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APONYE DEATH: Ugandans to be Jailed for Four Years for Parking Cars on Roadside for Two Hours

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The death of city tycoon Apollo Nyegamehe aka Aponye has reignited calls for penalties against drivers and vehicle owners who park on both urban and rural roadsides for many hours.

Aponye, the billionaire businessman from Rukiga in Kigezi Sub-region, died on spot last Thursday, July 06, after his vehicle rammed into a truck that was parked on the roadside at Itojo in Ntungamo on the Mbarara-Kabale Road.

Now, Speaker of Parliament Anita Annet Among (Bukedea DWR – NRM) wants Section 59 of the Road Act 2019 against roadside parking enforced to stop such accidents.

Speaker Among argued that the deaths of former Erute MP Gutumoi Angiro and businessman Aponye  could have been avoided if the Museveni Government had enforced provisions in the Road Act 2019.

The speaker was sad to note that the life of an inspirational Ugandan such as Aponye who she said could make rain in desert given his business acumen, was lost in an accident as his posh vehicle rammed into an abandoned car.

Aponye started his journey into business as a wheelbarrow pusher in Kabale town. By the time his life ended in his mid-60s, Aponye was a billionaire.

Speaker Among has now tasked the government side in Parliament to explain why there are many parked cars along roads in Uganda yet the section 58 of the Road Act 2019 empowers government to tow away parked vehicles on urban roads within two hours and rural roads within six hours or have the vehicle owners serve a jail term of four years or pay a fine or both.

Section 59 on Broken-down or abandoned vehicles read:

  • A person whose vehicle breaks down or who is involved in a road accident on a public road shall remove the vehicle from the public road in accordance with this section.

(2) Subject to subsection (1), a vehicle which breaks down or which is involved in an accident in an urban area shall be removed from the public road within two hours from the time of the breakdown or accident.

(3) Subject to subsection (1), a vehicle which breaks down or which is involved in an accident in a rural area shall be removed from a public road within six hours from the time of the break down or accident.

4) A person shall not repair a vehicle along a public road, except for emergency cases and the repair time shall not exceed a period of two hours in an urban area and six hours in a rural area.

(5) Repair of broken down vehicles or a vehicle involved in a road accident in emergency cases shall not be done in a manner that causes or is likely to cause danger, obstruction or undue inconvenience to other road users or cause damage to the road.

(6) A road authority or a police officer shall, after the two hours referred to in subsection (2), cause to be towed, a mechanically broken vehicle, to a yard at the nearest police station and the vehicle shall be removed by the owner or his or her representative after paying the cost of towing.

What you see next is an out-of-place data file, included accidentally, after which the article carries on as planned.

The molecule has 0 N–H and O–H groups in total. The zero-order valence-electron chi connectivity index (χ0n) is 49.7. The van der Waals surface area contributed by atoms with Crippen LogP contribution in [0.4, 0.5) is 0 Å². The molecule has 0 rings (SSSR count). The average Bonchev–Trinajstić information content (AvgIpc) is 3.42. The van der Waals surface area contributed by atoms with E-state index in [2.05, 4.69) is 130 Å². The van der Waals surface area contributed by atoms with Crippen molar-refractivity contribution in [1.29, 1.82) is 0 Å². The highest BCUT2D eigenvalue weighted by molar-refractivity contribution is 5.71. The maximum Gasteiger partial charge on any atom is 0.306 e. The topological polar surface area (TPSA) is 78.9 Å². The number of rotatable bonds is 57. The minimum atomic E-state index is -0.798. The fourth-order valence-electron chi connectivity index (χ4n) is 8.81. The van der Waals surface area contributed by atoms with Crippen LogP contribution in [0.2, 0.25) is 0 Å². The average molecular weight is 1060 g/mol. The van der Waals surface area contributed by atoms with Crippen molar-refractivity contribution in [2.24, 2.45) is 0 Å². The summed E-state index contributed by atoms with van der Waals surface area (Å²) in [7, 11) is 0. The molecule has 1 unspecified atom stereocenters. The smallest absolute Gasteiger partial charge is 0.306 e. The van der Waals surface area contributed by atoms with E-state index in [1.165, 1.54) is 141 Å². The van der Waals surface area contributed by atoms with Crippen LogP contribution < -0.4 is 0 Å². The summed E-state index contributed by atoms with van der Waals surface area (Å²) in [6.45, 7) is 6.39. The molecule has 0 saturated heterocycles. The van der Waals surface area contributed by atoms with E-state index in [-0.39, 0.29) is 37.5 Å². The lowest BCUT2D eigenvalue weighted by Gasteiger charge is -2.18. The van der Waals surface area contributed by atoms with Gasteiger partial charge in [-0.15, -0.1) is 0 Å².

(7) A vehicle left unattended on a public road for two hours or more shall be considered to be abandoned unless, prior to the expiration of the two hours, the owner of the vehicle or his or her representative has notified a road authority or the police that the vehicle is to be parked for an extended period of time and the road authority or the police has permitted the owner of the vehicle to be parked for an extended time, subject to such conditions as the road authority or the police may deem necessary.

(8) Any person who repairs a vehicle along a road or leaves a vehicle unattended on a public road without authorisation from a road authority or the police commits an offence and is liable, on conviction, to a fine not exceeding ninety six currency points or imprisonment not exceeding four years, or both.

(9) A driver of a motor vehicle that has broken down or is involved in an accident shall provide adequate warnings, at a reasonable distance that does not cause or is likely to cause danger, obstruction or undue inconvenience to other road users and where the manner of parking is indicated by a sign post or marking on the road side, the driver shall park the vehicle or trailer in such a manner.

(10) A person who fails to provide a warning in accordance with subsection (9) commits an offence and is liable, on conviction, to a fine not exceeding forty eight currency points or imprisonment not exceeding two years, or both.

(11) A person shall not drive a motor vehicle on the shoulders, cycle ways, pedestrian crossing or footways of a public road.

(12) A person who contravenes subsection (11) commits an offence and is liable, on conviction, to a fine not exceeding forty eight currency points or imprisonment not exceeding two years, or both.

(13) A court convicting a person of an offence under subsection (12) may, in addition to any penalty imposed order the person to pay for the cost of repairing the damage caused to the public road.

You can read about the death of Aponye and ex-MP Gutumoi Here and There.

The late billionaire businessman Aponye’s wife has revealed her husband’s final words in a ‘goodbye phone call’ before he perished in the deadly accident. (See Details Here).

Meanwhile, Deputy Speaker Thomas Tayebwa has spoken about ‘APONYE’S COVID19 ROTTEN BEANS,’ telling off Ugandans Demonizing Fallen Tycoon Yet They Have Never Even Owned a Tomato Stall. (Read Story Here).

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